Dave Simpson: Everybody’s Doing Gain Of Function

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By Dave Simpson, columnist

This just in: “Gain of function.”

All the cool kids in school know what “gain of function” means.

If you don’t, well, you must not be a jock or a cheerleader. Or a member of the student council. You must eat lunch in the cafeteria with the losers, the drones, the spuds, the dweebs.

Nobody wants to be a dweeb.

Terms like gain of function take me way back to the 1970s, when the term “infrastructure” first burst on the scene. I was a callow (definition: devoid of feathers) reporter at the time, and nobody told me in college about infrastructure. But suddenly, if you didn’t work infrastructure into the conversation, the go-getters who ran things figured you weren’t too smart.

Nobody wanted to get caught asking, “What’s infrastructure?” Someone might say, “Well, Gomer, let me explain…”

At first only people in government, like city managers, knew that infrastructure was the way impressive people like them referred to lame, boring stuff like roads, bridges, curbs, gutters, sewers. We all had to start talking “infrastructure” if we were to be taken seriously. You had to get on the infrastructure bus.

(Back then, a city manager I knew had a habit of saying someone who wanted to do something “was desirous of” a curb cut, or a sewer extension, or whatever. Sounded kind of romantic. Caustic newsman Edwin Newman was doing his best at the time to deflate gassy, overblown, pretentious terms like “was desirous of.” He famously asked “when does a whopping number start to whop?”  You had to love the guy. I wanted to ask that city manager, “Do you mean WANTS TO? Instead of desires?” Problem was, he made a lot more money than I did, so he had to be right.)

Turns out, gain of function is a term scientists throw around to describe taking one awful thing, like the Corona virus, and through the magic of biology and science and those boxes where you stick you hands in gloves and play with test tubes without exposing yourself to the awful stuff in the test tubes, you magically turn it into something EVEN MORE AWFUL!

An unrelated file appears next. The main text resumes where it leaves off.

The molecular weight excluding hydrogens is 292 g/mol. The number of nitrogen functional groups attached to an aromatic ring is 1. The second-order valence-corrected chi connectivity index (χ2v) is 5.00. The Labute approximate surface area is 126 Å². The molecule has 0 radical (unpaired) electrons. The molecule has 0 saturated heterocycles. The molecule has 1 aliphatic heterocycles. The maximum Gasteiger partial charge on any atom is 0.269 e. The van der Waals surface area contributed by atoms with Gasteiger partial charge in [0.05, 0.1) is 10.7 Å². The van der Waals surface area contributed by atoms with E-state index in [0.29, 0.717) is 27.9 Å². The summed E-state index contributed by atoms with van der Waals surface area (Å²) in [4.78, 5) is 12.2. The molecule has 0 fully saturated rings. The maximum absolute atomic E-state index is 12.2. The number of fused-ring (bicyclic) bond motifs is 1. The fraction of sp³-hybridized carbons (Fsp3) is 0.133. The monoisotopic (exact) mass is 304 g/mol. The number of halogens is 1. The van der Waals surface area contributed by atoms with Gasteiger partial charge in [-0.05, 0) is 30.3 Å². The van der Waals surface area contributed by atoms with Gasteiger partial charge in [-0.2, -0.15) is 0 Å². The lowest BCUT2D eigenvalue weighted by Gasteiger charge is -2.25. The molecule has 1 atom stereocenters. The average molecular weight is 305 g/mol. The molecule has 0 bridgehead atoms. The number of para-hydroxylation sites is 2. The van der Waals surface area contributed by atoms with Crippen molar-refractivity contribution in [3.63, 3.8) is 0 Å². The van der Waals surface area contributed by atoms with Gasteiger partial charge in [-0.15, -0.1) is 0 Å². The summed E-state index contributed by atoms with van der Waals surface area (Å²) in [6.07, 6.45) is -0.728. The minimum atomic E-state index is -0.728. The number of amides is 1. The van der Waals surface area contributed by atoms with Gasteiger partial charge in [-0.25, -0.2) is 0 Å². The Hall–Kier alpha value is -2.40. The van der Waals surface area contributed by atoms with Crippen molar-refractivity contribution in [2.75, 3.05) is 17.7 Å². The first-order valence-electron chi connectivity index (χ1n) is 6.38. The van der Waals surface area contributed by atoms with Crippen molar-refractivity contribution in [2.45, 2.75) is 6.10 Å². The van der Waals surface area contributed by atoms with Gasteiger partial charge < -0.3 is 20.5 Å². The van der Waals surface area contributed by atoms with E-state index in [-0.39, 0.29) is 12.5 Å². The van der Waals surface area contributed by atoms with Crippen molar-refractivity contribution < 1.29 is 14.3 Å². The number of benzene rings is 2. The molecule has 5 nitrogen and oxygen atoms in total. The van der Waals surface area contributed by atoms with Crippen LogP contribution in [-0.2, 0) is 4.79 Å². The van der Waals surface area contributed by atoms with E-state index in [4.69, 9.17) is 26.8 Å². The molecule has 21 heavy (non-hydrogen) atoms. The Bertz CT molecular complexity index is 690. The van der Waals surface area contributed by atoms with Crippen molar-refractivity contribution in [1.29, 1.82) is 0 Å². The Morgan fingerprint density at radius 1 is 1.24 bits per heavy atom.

Bingo! That’s  the ticket! Success!

You’ve gained its ability, or function, to make something even awfuller, which is quite a day’s work, if you ask me. Talk about better living through chemistry!

Our language is a snarling, evolving beast, and some years after infrastructure became essential terminology, basic equipment if you will, along came the word “synergy,” and darned if we didn’t have to start working THAT into our conversations, too. (I tell you folks, it just never ends.)

I was working for a company that was bought by a bigger company (not fun, trust me on this), and suddenly everyone was yakking about how combining things here and there in “clusters” (don’t laugh) would “create synergy.” It was enough to make your head spin, what with all the synergizing going on, and it was a big relief when the cool kids finally moved on to greener linguistic pastures, like “dystopia,” and “gravitas.”

You had to be careful in that cool crowd. I once ordered an Old Style beer with my dinner at a company meeting, and was an object of ridicule among people with gravitas, who like fruit in their expensive beer. As they say, you never get a second chance to make a good first impression, and I never did. So now I always ask for beer with fruit in it when drinking with phonies.

You can look back on all the changes that have occurred to newspapers since we were bought by a big company, and few will be mistaken for improvements. So all that synergizing, and combining things in clusters, and all that beer with fruit in it, came pretty much to naught. And if given a choice, I’ll still have an Old Style, thanks.

So anyway, someone ought to have some answering to do about why scientists were messing around trying to make the Corona virus even more deadly, and why that should be our tax dollars at work.

Dress this up with a fancy term like “gain of function” it you like. But it just sounds evil to me.

Dave Simpson can be contacted at davesimpson145@hotmail.com

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